Serum iron levels are an independent predictor of in-hospital mortality of critically ill patients: a retrospective, single-institution study.
J Int Med Res. 2019 Jan;47(1):66-75
Authors: Xia JJ, Wang F, Jiang XN, Jiang TT, Shen LJ, Liu Y, You DL, Ding Y, Ju XF, Wang L, Wu X, Hu SY
OBJECTIVE: This study aimed to examine the relationship between serum iron levels and in-hospital mortality in critically ill patients.
METHODS: We retrospectively studied 250 critically ill patients who received treatment at the intensive care unit between June 2015 and May 2017. Blood chemistry and hepatic and renal function were measured. Kaplan-Meier survival curves were plotted according to serum iron levels. Correlations between serum iron levels and other variables were analyzed.
RESULTS: A total of 165 (66.0%) patients had abnormally low serum iron levels (<10.6 μmol/L). Patients who died during hospitalization had markedly higher Acute Physiology and Chronic Health Evaluation II scores and significantly lower serum iron levels compared with those who survived. Cumulative survival was significantly lower in patients with low serum iron levels than in those with normal serum iron levels in subgroup analysis of older patients (n = 192). Multivariate regression analysis showed that, after adjusting for relevant factors, low serum iron levels remained an independent risk for in-hospital mortality (odds ratio 2.014; 95% confidence interval 1.089, 3.725).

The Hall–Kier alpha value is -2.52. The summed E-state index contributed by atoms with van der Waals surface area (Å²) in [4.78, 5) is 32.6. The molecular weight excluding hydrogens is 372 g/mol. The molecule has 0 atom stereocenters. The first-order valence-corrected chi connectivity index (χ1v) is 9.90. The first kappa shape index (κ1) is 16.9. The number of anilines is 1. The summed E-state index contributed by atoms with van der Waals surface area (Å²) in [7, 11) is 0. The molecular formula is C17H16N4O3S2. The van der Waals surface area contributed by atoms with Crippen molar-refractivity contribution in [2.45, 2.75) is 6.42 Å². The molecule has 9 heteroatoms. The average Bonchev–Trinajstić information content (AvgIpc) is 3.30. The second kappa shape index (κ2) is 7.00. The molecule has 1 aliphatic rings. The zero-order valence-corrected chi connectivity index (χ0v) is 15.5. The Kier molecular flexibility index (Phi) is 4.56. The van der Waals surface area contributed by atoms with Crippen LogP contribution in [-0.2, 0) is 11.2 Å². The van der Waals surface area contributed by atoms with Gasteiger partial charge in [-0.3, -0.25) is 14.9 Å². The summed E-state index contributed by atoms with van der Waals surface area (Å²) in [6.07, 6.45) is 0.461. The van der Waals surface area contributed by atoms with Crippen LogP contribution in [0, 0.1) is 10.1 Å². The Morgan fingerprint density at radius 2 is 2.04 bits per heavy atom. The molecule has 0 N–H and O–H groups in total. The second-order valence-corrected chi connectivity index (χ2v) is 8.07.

CONCLUSIONS: Low serum iron levels are present in a significant proportion of critically ill patients and are associated with higher in-hospital mortality, particularly in older patients.
PMID: 30179058 [PubMed - indexed for MEDLINE]